Tamil Nadu

Response to polytechnic courses is poor though jobs are aplenty

Admission to polytechnic colleges has been largely abysmal this, year though a few Chennai colleges have fared relatively well.

While colleges in small towns are struggling to fill sanctioned seats, some city-based colleges have managed to receive a lot of applications. A faculty member at a city polytechnic said it received 1,000 applications for 450 seats. Earlier, it used to get over 1,500 applications.

Although job opportunities are excellent, several issues have influenced the students’ preferences, teachers say. The most recent factor is the COVID-19 pandemic. With the School Education Department declaring all students as having passed class 10, 11 and 12, many aspire to a degree programme.

To attract students government polytechnic colleges announced that no fee would be collected for the first year. Though this year the Higher Education Department decided that the criteria for admission would be class 9 marks, not many students have opted, said a faculty member.

“The All India Council for Technical Education’s academic calendar has given a deadline of October to commence classes for polytechnic and engineering students. Peer influence and the delay in admission process has adversely impacted polytechnic admissions,” the faculty member said.

At another level, the National Education Policy has not defined the role for polytechnic institutions. This has led to uncertainty about the future of polytechnic education. “It is also a social issue. With more girls joining degree programmes, they do not want to marry a person who has only a diploma qualification,” said N. Sathyan, also a faculty member.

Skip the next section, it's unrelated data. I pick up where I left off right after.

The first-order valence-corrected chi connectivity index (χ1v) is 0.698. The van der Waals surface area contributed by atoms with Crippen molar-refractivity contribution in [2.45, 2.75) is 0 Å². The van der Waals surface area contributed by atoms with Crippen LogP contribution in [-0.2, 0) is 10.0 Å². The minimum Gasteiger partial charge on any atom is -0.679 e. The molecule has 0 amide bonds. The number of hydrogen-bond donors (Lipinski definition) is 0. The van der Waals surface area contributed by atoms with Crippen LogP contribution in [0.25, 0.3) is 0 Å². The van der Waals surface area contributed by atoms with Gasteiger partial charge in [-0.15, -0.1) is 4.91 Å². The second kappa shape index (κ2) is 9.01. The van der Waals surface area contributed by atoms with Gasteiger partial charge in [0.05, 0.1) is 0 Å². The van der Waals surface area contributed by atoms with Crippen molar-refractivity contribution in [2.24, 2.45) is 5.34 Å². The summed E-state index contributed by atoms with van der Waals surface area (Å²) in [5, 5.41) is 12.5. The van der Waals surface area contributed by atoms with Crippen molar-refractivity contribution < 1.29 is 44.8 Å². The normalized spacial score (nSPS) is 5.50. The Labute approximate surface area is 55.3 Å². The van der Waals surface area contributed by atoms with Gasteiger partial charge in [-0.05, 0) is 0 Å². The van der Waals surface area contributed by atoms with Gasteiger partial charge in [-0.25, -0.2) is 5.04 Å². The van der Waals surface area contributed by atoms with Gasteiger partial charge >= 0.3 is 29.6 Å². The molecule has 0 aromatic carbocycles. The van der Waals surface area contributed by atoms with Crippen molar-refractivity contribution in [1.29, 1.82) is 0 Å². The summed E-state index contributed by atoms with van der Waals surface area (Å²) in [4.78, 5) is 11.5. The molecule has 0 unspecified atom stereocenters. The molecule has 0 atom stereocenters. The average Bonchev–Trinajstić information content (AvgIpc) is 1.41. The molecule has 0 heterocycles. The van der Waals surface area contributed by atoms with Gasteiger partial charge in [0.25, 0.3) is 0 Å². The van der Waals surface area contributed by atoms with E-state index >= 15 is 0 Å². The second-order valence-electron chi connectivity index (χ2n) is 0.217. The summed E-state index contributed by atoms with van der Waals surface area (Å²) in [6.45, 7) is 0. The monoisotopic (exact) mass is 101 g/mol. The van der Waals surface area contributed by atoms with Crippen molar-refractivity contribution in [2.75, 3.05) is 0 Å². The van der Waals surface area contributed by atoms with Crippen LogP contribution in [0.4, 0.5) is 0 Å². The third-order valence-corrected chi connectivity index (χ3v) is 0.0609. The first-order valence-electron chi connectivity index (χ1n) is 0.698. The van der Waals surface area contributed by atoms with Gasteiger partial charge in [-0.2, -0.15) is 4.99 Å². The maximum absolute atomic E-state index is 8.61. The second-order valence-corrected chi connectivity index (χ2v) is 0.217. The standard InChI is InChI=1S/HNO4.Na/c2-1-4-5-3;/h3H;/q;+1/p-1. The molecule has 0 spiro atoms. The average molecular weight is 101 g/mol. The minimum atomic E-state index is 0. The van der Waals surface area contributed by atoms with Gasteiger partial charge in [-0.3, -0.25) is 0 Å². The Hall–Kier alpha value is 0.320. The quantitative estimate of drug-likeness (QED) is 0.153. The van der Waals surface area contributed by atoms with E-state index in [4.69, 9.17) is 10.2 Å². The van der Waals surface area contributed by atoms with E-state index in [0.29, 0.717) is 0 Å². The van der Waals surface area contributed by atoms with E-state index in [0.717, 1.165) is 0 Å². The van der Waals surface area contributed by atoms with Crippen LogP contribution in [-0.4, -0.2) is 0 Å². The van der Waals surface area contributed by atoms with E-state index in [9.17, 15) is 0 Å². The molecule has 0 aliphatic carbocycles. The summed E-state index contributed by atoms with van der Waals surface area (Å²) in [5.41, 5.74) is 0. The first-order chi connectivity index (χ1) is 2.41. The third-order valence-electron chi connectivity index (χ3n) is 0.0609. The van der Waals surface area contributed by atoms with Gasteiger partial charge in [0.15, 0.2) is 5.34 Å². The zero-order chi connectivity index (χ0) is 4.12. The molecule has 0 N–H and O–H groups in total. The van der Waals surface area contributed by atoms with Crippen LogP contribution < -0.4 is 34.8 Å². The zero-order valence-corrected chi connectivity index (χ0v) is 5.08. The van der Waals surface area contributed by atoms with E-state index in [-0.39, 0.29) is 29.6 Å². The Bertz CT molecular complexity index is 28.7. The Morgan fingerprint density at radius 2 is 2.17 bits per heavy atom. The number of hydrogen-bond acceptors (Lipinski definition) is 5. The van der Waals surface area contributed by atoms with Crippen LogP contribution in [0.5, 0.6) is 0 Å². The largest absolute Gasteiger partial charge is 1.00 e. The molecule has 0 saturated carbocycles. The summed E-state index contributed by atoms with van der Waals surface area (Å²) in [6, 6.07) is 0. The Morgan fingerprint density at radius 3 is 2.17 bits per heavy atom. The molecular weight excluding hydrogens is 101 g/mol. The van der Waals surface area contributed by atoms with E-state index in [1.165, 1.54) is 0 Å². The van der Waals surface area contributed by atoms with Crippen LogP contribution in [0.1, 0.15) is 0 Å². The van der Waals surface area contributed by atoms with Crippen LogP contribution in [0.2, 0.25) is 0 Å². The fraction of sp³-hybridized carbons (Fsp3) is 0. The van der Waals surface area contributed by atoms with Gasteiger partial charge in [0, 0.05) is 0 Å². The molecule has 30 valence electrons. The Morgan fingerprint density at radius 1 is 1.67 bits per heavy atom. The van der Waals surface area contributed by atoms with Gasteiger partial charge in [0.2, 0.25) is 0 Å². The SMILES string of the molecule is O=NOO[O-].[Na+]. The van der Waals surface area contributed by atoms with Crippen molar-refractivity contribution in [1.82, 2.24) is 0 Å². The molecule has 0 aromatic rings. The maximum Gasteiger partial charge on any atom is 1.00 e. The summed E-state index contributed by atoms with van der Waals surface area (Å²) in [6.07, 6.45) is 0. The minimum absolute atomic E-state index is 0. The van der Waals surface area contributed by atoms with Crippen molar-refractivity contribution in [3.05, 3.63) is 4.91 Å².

S. Shanmugasundaram, general manager at a private firm in Tiruppur, said that trained polytechnic students were hard to come by now. “In 2006-07, we used to recruit from various colleges and there was no dearth of trained candidates. A beginner’s salary is ₹10,000 to Rs. 12,000 and within three years the candidate can expect to do well,” he said. “But we notice now that even students who studied knitting and textiles are not interested in taking up the job they are trained for. The quality of students has also fallen in recent years. Earlier, campus recruitment was a long process that began in November / December and went on for several months. Now we have stopped going for campus placements. Instead we recruit arts college students and train them,” he said.

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Printable version | Sep 17, 2021 4:19:16 AM | https://www.thehindu.com/news/national/tamil-nadu/response-to-polytechnic-courses-is-poor-though-jobs-are-aplenty/article35559886.ece

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